Donate Your Films

Help us to build a bigger picture of London by sharing your old home movies and films.

If you think you have films that would be of interest to us, please get in touch using the form below.

What we are looking for

We are looking for films that help to tell the story of your local Borough or another part of London. The subject can be anything – an important local event or a picnic in the garden, a wedding or a football match, a day out shopping or a Christmas party in the living room – all can help enrich your Borough archive.

We are interested in home movies and amateur films as well as professionally shot films such as newsreels, public information films and sponsored films. Any of these films may have made by yourself or a family member, schools, councils, sporting teams, clubs, charities or any other local companies or bodies.

We cannot not accept commercial feature films, music videos, or television shows.

What we offer

We can digitise films in any format, from 8mm cine film reels to video.

If your film fits our collecting remit we will preserve and digitise the original film, and provide you with your own copies on DVD.


Watch some of the films  already donated to us:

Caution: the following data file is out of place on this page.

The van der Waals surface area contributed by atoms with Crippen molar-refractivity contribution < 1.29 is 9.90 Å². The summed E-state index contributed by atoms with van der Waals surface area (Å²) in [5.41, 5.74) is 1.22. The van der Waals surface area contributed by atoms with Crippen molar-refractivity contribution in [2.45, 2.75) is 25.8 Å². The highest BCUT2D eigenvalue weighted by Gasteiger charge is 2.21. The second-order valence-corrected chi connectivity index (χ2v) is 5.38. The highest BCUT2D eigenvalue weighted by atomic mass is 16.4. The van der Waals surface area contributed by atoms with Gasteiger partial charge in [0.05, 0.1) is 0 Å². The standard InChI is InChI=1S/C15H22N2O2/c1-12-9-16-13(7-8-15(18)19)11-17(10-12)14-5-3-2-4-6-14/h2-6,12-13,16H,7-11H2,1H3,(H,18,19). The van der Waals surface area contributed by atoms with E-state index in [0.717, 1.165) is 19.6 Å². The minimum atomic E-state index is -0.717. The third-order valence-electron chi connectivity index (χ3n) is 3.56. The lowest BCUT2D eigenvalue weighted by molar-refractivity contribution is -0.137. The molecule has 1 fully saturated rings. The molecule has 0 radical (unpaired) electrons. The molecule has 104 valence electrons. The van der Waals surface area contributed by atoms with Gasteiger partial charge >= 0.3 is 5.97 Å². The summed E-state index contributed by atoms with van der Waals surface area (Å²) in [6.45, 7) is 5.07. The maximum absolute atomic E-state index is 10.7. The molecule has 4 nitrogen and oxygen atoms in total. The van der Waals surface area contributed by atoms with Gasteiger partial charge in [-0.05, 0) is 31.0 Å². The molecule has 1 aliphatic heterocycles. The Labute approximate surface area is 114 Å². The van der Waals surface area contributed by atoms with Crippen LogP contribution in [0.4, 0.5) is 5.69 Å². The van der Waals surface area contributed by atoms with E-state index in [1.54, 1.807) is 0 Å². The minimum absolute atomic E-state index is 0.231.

Glynis & David's Party (1955)

Glynis & David’s Party (1955)

Sports Day: St John School Penge (1934-6)

Sports Day: St John School Penge (1934-6)

Silver Jubilee Celebrations (1977)

Silver Jubilee Celebrations (1977)

Lampton Park May Day (1989)

Lampton Park May Day (1989)

The Boroughs

The following London boroughs were involved in our three year London: A Bigger Picture project:

  • Barking and Dagenham
  • Bexley
  • Brent
  • Bromley
  • Croydon
  • Enfield
  • Haringey
  • Havering

  • Hillingdon
  • Hounslow
  • Merton
  • Redbridge
  • Sutton
  • Harrow (associate partner)
  • Richmond (associate partner)

London: A Bigger Picture project was a major three year project delivered by Film London’s London’s Screen Archives. It was funded by the Heritage Lottery Fund with support from the BFI and Creative Skillset, and its goal was to engage over one million Londoners with the city’s film archives. 

Fill out my online form.